975. Order of King in Council referring enclosed petition to the Lords Commissioners of Trade and Plantations to examine, and thereupon to write to the Governor of the said Island to direct the Court of Chancery there to sit according to antient usage for the despatch of business and preventing the mischiefs arising to suitors by unnecessary delays. Signed, Edward Southwell. Endorsed, Recd. Read Dec. 30, 1700. 1 p. Enclosed,
975. i. Petition of John Loder of Hinton, Berks, Mary Crofts and Martha Fredrick, widows, to the King. Petitioners are interested to a considerable extent in Barbados, and interested in a suit sometime since commenced in the Court of Chancery there, but are much discouraged from the further prosecution thereof by reason the said Court does very seldom sit to do business, being frequently adjourned, and sometimes for five or six months together, tho' many hundreds of causes remain there undecided; whereas formerly the said Court did use to meet once in a month and sit as many successive days as were found necessary to dispatch the several causes there depending. Petitioners pray your Majesty to give such order that they and other suitors in the said Court may receive more speedy justice. Copy. 1 p. [Board of Trade. Barbados, 8. Nos. 65, 65.i.; and 45. pp. 190, 191.]
Dec. 5.
New Hampshire
in New
England.
976. Lieut.-Governor Wm. Partridge to the Council of Trade and Plantations. I have lately received from Lord Bellomont an order from your Lordships for transmitting an acct. of the methods of proceedings in the several Courts, in obedience whereto I enclose a copy of the law of this Province for establishing Courts of Judicature for tryal of all causes, wherein all methods of proceeding therein are particularly mentioned, and a special regard had to the direction of His Majesty's commission in matters of appeal. Signed, Wm. Partridge. Endorsed, Recd. Read Feb. 12, 1700/1. ¾ p. Enclosed,
976. i. Copy of Act for establishing Courts, passed at a General Assembly, New Hampshire, Aug. 17, 1699, referred to above. 3¾ pp. Seal. Endorsed, Recd. Feb. 12, 1700/1. [Board of Trade. New England, 11. Nos. 30, 30.i,; and (without enclosure) 38. pp. 380, 381.]
Dec. 5.977. Journal of Council of Trade and Plantations. Sir Henry Ashurst laid before the Board his commission as Agent of Connecticut, Oct. 15, 1699, which was read and a copy ordered to be kept. He delivered also a letter from the Governor of Connecticut to the Board, dated Oct. 15, 1699, and another from the Governor and Company of Connecticut concerning appeals from thence to His Majesty in Council, concerning which matters he promised to bring memorials in writing. The said letters being read, ordered that Mr. Brenton have notice that there is now an Agent for Connecticut, and that he give his answer to the claim of that Colony to the Government of Narragansett Country, which they delivered to Lord Bellomont, and of which he was given a copy on Nov. 1.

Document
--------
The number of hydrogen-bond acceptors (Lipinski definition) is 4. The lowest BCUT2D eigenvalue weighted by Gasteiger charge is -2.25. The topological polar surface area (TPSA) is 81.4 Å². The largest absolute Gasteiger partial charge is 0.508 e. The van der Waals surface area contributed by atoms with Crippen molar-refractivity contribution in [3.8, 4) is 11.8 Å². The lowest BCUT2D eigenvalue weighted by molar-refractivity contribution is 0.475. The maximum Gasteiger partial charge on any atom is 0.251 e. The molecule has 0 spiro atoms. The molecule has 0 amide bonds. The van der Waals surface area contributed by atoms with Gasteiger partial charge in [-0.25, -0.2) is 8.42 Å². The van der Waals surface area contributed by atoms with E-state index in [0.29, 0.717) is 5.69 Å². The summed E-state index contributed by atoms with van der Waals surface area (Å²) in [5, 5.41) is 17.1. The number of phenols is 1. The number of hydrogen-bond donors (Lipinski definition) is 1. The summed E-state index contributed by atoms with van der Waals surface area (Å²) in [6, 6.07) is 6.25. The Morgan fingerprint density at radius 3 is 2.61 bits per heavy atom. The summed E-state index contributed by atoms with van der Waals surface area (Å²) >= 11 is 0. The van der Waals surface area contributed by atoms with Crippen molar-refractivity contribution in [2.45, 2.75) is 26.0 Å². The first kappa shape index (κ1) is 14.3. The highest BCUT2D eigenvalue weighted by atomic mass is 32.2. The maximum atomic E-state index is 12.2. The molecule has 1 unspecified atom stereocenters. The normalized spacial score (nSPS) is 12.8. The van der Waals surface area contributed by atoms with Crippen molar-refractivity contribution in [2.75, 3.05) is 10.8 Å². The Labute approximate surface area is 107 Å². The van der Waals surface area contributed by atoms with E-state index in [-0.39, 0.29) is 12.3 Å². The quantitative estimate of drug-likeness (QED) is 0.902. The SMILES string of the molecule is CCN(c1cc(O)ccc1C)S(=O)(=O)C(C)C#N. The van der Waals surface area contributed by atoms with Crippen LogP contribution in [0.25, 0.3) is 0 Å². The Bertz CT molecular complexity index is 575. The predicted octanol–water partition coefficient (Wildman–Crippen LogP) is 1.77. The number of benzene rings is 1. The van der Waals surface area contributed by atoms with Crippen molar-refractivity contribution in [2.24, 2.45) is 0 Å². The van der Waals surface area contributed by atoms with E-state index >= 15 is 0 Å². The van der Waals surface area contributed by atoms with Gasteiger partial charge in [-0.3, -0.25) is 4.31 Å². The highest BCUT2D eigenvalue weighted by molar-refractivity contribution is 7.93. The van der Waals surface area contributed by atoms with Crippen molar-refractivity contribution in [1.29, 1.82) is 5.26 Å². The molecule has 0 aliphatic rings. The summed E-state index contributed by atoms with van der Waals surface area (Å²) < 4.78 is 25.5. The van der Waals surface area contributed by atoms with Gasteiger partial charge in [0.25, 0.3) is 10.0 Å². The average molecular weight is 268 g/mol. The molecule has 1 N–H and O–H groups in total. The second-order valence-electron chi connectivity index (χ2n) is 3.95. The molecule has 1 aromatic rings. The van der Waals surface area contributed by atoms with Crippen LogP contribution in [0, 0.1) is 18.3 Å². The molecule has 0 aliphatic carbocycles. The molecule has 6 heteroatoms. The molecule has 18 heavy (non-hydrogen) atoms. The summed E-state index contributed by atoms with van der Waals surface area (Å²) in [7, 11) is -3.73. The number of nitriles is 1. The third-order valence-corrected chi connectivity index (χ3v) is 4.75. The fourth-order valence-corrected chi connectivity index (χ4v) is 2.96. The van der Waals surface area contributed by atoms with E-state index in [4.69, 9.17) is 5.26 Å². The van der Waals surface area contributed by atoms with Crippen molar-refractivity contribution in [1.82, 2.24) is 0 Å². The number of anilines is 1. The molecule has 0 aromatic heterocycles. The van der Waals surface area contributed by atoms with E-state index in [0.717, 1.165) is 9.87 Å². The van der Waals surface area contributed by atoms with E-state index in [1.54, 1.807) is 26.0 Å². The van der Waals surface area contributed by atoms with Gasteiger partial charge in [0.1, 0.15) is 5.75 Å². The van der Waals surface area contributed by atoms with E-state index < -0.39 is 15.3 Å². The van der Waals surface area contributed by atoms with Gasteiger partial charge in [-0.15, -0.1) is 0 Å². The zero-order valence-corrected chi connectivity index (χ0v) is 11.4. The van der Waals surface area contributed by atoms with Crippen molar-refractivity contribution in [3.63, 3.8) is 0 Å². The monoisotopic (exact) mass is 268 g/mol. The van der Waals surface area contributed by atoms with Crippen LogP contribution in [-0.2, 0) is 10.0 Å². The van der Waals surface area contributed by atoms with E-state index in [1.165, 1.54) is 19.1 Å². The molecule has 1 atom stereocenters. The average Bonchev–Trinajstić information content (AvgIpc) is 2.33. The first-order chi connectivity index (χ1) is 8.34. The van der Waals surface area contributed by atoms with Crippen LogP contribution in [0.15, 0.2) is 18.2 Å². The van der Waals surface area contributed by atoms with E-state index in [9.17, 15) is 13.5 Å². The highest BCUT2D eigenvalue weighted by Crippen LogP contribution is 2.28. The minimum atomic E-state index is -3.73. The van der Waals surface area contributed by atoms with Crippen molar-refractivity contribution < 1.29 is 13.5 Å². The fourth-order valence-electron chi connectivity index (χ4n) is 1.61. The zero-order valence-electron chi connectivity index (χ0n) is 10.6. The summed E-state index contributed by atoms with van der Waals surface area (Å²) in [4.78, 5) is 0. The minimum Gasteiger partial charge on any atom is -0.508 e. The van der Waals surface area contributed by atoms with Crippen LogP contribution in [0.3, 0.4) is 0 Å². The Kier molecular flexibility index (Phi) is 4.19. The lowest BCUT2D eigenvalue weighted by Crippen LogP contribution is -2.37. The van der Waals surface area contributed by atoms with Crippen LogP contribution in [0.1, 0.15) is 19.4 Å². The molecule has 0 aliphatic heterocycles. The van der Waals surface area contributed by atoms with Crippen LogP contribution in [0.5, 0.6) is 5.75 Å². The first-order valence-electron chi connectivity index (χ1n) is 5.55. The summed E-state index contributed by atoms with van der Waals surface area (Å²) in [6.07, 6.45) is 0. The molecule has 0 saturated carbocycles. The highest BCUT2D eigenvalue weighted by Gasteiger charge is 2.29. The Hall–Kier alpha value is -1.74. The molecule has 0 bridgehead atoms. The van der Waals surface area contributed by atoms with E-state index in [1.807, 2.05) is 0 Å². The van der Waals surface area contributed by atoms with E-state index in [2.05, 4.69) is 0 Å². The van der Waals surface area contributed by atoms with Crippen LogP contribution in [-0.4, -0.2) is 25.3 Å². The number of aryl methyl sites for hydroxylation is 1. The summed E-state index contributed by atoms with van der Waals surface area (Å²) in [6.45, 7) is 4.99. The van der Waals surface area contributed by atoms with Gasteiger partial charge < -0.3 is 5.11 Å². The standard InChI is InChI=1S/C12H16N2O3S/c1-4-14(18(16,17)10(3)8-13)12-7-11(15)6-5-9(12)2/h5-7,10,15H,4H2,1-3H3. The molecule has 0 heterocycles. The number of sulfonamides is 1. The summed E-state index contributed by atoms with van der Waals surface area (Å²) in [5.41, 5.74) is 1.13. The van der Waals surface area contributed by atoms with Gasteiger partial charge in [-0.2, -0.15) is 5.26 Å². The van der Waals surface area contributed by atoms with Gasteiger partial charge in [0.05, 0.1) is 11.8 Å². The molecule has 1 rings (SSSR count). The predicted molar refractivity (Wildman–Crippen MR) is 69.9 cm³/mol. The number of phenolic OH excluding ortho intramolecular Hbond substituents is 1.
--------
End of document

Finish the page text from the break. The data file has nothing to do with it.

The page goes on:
Dec. 6.Letter from Mr. Dockwra, Dec. 5, read.
Agents of Barbados presented a memorial, which was read. The agents were informed that the business of His Majesty's revenue therein referred to was peculiarly under the cognizance of the Lords of the Treasury, so that this Board could not properly meddle in it without particular direction. Their Lordships then proposed to the Agents some doubts that had occurred upon reading an Act of that Island relating to the pressing of seamen, whereupon they promised to inform themselves and to return an answer on Wedn. next.
Act of Barbadoes for the better securing the liberty of His Majesty's subjects, etc., 1697, read, together with a memorial brought hither by Mr. Bridges, setting forth the reasons of the Legislative Authority there for passing it. Secretary ordered to desire the agents to give instances of grievances, etc. therein mentioned. (No. 960). [Board of Trade. Journal, 13. pp. 265–269; and 97. Nos. 214, 215.]
Dec. 5.
City of
Williamsburg.
978. Minutes of Council of Virginia. Commission appointed to administer the oaths and test to the Burgesses and to the Clerk of the Assembly. [Board of Trade. Virginia, 55. p. 45.]
Dec. 5.
College of
William and
Mary.
979. Journal of the House of Burgesses of Virginia. 28 Burgesses took the oaths, etc. appointed, and met in the College Hall. William Randolph, Clerk of the House, took the oaths appointed.